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Technical Paper: FEA Modelled MSE/UCS Values Optimise PDC Design for Entire Hole Section

Society: SPE
Paper Number: 149372
Presentation Date: 2012
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Abstract

The value of the mechanical specific energy (MSE) concept to analyze drilling efficiency and bit performance is well established. Recent operator-driven research has concentrated on predicting and maximizing rate of penetration (ROP). The specific energy ROP model has been successfully implemented in numerous high-cost/high-profile environments. To further advance the mechanical specific energy (MSE) concept, an engineering team is developing a methodology to optimize polycrystalline diamond compact (PDC) bit design for the entire hole section based on modeled MSE and unconfined compressive strength (UCS) values.

Traditionally, PDC design engineers adjust cutter density/size, back rake, blade count and nozzle placement to optimize the bit for a specific application. The goal is to maximize ROP and total footage capabilities by minimizing damaging vibrations (axial, lateral, torsional) in a predetermined series of formations. Generally, the selected design has the least potential for vibration across all lithology types. PDC bits can generally drill a homogeneous formation without issues, but when transitioning zones or penetrating interbedded/unexpected formations vibrations can lead to performance degradation and cutter damage.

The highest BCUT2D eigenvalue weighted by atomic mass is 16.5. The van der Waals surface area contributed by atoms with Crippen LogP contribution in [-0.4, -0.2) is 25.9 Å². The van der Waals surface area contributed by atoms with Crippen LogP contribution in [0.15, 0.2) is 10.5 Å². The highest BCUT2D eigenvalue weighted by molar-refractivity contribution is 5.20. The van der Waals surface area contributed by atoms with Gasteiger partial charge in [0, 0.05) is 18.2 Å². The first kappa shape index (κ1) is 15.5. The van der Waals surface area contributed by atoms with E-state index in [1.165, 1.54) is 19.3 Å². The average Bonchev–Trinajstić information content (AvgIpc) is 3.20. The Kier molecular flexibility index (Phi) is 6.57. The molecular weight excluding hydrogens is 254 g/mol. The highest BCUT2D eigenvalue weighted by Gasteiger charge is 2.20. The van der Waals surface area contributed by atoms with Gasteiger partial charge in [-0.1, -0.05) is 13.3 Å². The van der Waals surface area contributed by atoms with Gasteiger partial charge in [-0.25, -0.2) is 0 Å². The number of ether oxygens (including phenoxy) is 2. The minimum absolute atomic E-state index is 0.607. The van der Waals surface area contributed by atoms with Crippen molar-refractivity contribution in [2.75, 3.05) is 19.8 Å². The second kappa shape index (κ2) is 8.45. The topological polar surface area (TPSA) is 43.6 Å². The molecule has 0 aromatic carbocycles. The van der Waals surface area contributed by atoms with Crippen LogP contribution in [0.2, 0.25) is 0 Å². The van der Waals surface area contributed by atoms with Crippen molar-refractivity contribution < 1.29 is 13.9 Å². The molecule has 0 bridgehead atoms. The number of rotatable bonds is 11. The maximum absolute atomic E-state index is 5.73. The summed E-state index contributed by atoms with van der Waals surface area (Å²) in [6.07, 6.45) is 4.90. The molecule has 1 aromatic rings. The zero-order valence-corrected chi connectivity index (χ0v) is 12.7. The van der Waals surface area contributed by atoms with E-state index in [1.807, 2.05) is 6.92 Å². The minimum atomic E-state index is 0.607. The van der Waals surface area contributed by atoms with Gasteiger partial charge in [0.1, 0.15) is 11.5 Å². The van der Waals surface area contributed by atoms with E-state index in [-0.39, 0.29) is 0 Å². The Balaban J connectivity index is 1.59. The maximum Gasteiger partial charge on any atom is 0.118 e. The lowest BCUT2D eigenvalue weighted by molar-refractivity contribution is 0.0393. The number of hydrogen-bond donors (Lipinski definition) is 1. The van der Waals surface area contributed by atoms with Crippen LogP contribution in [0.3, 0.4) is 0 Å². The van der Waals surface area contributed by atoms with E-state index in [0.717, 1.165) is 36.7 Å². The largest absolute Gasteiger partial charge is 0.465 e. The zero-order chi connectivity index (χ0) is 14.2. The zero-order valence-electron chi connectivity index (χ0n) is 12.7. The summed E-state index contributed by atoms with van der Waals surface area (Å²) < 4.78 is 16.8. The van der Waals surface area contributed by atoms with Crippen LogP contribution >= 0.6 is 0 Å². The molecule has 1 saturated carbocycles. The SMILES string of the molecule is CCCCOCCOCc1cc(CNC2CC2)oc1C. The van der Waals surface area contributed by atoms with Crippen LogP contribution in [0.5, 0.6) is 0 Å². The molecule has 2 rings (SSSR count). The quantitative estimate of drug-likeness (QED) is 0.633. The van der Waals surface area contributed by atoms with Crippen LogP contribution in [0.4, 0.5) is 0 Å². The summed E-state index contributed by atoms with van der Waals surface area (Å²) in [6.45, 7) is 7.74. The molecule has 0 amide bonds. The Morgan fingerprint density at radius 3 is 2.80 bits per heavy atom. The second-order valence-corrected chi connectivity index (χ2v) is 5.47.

The industry requires a method to unify bit efficiency throughout the entire section on a meter-by-meter basis. To calculate a bit efficiency factor (Em), engineers are utilizing a sophisticated, integrated, dynamic engineering modeling system. They start with a meter-by-meter correlation between actual borehole lithology and a digitized rock library (UCS). MSE is then calculated using the modeled drilling parameters, torque, and ROP. The resulting two curves are then standardized by calculating the mean value of MSE/UCS fraction to derive a hard value bit efficiency factor. By overlapping the two curves, design and field engineers can identify lithologies that have the optimum correlation then compute the mean efficiency factor for the interval and use it as baseline for the entire hole section.

In the test case study a 38m thick shale section offered the best match, yielding a median efficiency factor. Using the fixed median efficiency factor, engineers designed and optimized a PDC bit for the entire 16-in. hole section instead of each specific formation. The resulting ROP was significantly improved, as is documented in a case study that will be presented.

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